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Race ‘Doesn’t Matter’: Reactions to Officer Liang’s Indictment

Image: New York City Police (NYPD) officer Peter Liang arrives at criminal court for an arraignment hearing in the Brooklyn borough of New York City

New York City Police (NYPD) officer Peter Liang arrives at criminal court for an arraignment hearing in the Brooklyn borough of New York City February 11, 2015. A New York City prosecuter was due to announce criminal charges Wednesday against the rookie New York City Police (NYPD) officer for the fatal shooting of an unarmed man while patrolling the darkened stairwell of a Brooklyn housing project last November. SHANNON STAPLETON / Reuters

The indictment yesterday of a Chinese-American police officer accused of fatally shooting an unarmed black man in a Brooklyn housing project last November drew praise from Chinatown’s city councilmember and a Chinatown community group that has been critical of the New York Police Department.

“I commend Brooklyn District Attorney Ken Thompson for his work on this issue, and I firmly believe that the grand jury did the right thing by deciding to indict NYPD Officer Peter Liang in this case,” said Councilmember Margaret Chin in a statement Tuesday.

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As of Tuesday night, the Brooklyn DA’s Office had not yet made public the specific charges in the indictment.

For months, Chin has maintained that a grand jury should indict Liang in the November 20 shooting, in which the rookie officer allegedly discharged his weapon while he and his partner patrolled a dark stairwell in the Pink Houses in East New York, mortally wounding Akai Gurley.

“It doesn’t matter what race this person is...It could be reversed. So you have to treat everyone equally.”

The Chinese-American councilmember, whose district extends from Wall Street to Washington Square, told NBC News in a February 6 interview that she had taken some “flak” from the Chinese community after pressing for charges against Liang, who is also Chinese American. Some even accused her of “not supporting Chinese,” she said.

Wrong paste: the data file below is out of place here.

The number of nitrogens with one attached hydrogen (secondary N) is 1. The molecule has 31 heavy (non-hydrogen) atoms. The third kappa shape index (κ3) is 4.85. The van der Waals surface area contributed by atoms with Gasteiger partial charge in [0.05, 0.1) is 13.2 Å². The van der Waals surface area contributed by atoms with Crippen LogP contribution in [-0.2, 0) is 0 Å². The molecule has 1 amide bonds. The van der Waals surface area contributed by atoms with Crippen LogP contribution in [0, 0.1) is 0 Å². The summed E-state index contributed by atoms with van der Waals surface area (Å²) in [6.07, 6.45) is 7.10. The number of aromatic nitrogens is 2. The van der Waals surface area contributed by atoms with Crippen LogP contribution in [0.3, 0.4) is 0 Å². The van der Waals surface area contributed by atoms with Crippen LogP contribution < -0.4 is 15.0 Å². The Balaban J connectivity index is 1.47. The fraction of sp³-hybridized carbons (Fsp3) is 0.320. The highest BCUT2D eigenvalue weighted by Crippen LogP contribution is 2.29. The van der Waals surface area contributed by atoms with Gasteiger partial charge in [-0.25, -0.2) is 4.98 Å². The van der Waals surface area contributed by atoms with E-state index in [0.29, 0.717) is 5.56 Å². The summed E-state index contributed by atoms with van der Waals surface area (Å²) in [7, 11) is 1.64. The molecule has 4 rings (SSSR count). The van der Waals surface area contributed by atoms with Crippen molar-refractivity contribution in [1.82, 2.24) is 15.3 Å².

“It doesn’t matter what race this person is,” Chin said, referring to Liang. “It could be reversed. So you have to treat everyone equally.”

Chin added that she did receive much more support for her stance than many people might imagine.

“When an innocent person dies, as a police officer, you have to be accountable,” Chin explained. “At the end, maybe the sentence might be lighter, based on the situation. But there’s a responsibility there that someone has to be accountable.”

Image: Funeral of unarmed man Akai Gurley fatally shot by police in East New York
Relatives attend the funeral of Akai Gurley in Brooklyn, New York, 05 December 2014. Gurley's family asked for justice and believed that NYPD Officer Liang should be charged with homicide, media reported. RICHARD PERRY/POOL / EPA

Cathy Dang, the executive director of the Committee Against Anti-Asian Violence, a Chinatown organization that addresses police and hate violence toward Asian immigrants, also welcomed news of the indictment.

“We know and acknowledge that Peter Liang is Chinese American,” Dang told NBC News in a telephone interview Tuesday night. “However, this doesn’t make this case any different from any other officer that has killed someone who is unarmed, or a cop using excessive force on innocent New Yorkers.”

New York Police Commissioner William Bratton had announced at a November 21 press conference, one day after Gurley was killed, that the shooting “appears to be an accidental discharge, no intention to strike anybody at this time.” After news of the indictment Tuesday, Patrick J. Lynch, president of the Patrolmen’s Benevolent Association, the union that represents NYPD officers, said that Liang should be given the same due process rights “of anyone involved in the accidental death of another.”

“The fact [that] he was assigned to patrol one [of the] most dangerous housing projects in New York City must be considered among the circumstances of this tragic accident,” Lynch said in a statement.

Image: New York City Police (NYPD) officer Peter Liang (R) is escorted by a court officer inside the criminal court after an arraignment hearing in the Brooklyn borough of New York City
New York City Police (NYPD) officer Peter Liang (R) is escorted by a court officer inside the criminal court after an arraignment hearing in the Brooklyn borough of New York City February 11, 2015. BRENDAN MCDERMID / Reuters